“Where there is no true creed of belief there can be no true and fixed form of worship.”

The excerpts as well as the title of this post are from the sermon of Right Rev. Msgr. John P. Chidwick ( d.1935) delivered in 1923, on the occasion of the Golden Jubilee of St. Agnes  church in New York, here used to highlight the hermeneutics of (dis)continuity in the post Vatican-II Church.

“God wills to be worshiped with all that is beautiful, rich, reverent and inspiring in nature as well as in humanity.”

“…revolutionists denied the dogmas of the Real presence and of the Sacrifice of the Mass, of the devotion to the Blessed Virgin and the saints, and of the existence of Purgatory. Accordingly, they swept from their churches the altars and their adornments…”

“The entire book of Leviticus is devoted to the careful and minute description of the elaborate ceremonies which were to be observed by priests and people in their approach to their Heavenly Father.”

Did not Solomon with divine approval search the known world of his day to obtain the most precious materials with which to erect the temple he built to the worship of the true and living God?”

“Inspired by our faith, genius has soared to the very threshold of heaven and catching glimpses of its ravishing beauty and glory.”

“The liturgy of holy church is not only monumental and inspirational, it is not only the outflowing and outpouring of her living soul….

…but it is also the fitting expression of her belief.”

 “…the revealed truth, which cannot change, causes our liturgy to move with uniformity and harmony, everywhere essentially the same in all countries and all ages.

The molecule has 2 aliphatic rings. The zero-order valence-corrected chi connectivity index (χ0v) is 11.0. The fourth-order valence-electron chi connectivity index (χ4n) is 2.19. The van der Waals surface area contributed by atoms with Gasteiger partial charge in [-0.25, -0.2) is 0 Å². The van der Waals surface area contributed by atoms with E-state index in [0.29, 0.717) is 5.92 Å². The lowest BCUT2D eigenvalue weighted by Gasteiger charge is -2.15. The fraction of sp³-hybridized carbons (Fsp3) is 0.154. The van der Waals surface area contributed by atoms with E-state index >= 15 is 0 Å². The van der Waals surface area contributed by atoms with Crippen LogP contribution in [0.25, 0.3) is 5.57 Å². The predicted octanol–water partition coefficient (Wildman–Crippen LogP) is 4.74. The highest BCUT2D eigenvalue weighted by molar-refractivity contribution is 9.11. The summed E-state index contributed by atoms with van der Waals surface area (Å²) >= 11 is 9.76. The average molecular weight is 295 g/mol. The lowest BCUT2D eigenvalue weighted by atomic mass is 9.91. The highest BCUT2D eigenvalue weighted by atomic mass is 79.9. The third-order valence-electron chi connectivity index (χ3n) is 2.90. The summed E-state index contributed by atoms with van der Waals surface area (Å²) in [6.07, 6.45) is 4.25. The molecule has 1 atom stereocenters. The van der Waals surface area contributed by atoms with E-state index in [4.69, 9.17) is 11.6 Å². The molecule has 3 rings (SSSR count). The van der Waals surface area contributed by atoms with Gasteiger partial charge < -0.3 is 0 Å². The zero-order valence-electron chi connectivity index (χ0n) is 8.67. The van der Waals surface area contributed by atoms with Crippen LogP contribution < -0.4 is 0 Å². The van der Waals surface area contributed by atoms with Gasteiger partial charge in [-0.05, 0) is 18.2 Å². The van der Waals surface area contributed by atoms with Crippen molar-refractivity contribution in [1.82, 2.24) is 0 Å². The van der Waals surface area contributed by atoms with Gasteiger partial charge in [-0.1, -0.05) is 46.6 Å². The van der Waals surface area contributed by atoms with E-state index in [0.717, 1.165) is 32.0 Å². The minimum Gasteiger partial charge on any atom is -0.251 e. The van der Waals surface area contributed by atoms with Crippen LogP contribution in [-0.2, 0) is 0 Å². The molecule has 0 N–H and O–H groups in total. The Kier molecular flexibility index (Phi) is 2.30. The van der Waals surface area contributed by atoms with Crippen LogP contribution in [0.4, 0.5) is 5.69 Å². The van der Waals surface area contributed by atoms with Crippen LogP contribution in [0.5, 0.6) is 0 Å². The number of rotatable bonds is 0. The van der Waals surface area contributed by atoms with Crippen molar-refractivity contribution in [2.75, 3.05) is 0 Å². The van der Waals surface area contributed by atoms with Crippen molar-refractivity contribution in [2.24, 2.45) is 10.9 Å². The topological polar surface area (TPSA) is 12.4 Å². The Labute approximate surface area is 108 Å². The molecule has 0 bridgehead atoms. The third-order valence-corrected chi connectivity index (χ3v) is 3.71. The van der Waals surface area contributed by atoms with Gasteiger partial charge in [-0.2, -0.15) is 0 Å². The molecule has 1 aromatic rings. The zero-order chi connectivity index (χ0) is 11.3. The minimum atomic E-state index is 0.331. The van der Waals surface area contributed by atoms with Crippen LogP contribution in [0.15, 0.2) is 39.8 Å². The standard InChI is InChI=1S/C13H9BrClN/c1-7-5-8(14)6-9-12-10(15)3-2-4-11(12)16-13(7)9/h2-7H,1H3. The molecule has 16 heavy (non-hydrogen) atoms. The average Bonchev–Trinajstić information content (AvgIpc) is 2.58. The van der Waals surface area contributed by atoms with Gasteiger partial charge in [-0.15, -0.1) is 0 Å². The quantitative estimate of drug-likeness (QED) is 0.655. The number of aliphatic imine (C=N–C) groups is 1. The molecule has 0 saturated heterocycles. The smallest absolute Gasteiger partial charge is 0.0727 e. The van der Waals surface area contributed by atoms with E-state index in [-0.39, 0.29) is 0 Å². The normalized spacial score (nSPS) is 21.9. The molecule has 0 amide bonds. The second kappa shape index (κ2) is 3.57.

He concludes his sermon with this reference to the venerable Mass of the pre-Vatican II era, the Mass which we were wrongly led to believe had been abrogated:

 “The full meaning of the Catholic liturgy was expressed beautifully by the illustrious Cardinal Bona when he wrote: ‘Although these ceremonies have no perfection and contain no holiness in themselves, they are nevertheless the acts of external religion, by which the soul is lifted up to the veneration of holy things, the mind is sublimated to heavenly thoughts, piety is nourished, charity is inflamed, faith is increased, devotion is strengthened, the more humble are instructed, the worship of God is adorned, religion is conserved and the faithful are distinguished from pseudo-Christians and the heterodox.’ “

This little presentation has been compiled in view of the 50th Anniversary of Vatican II.


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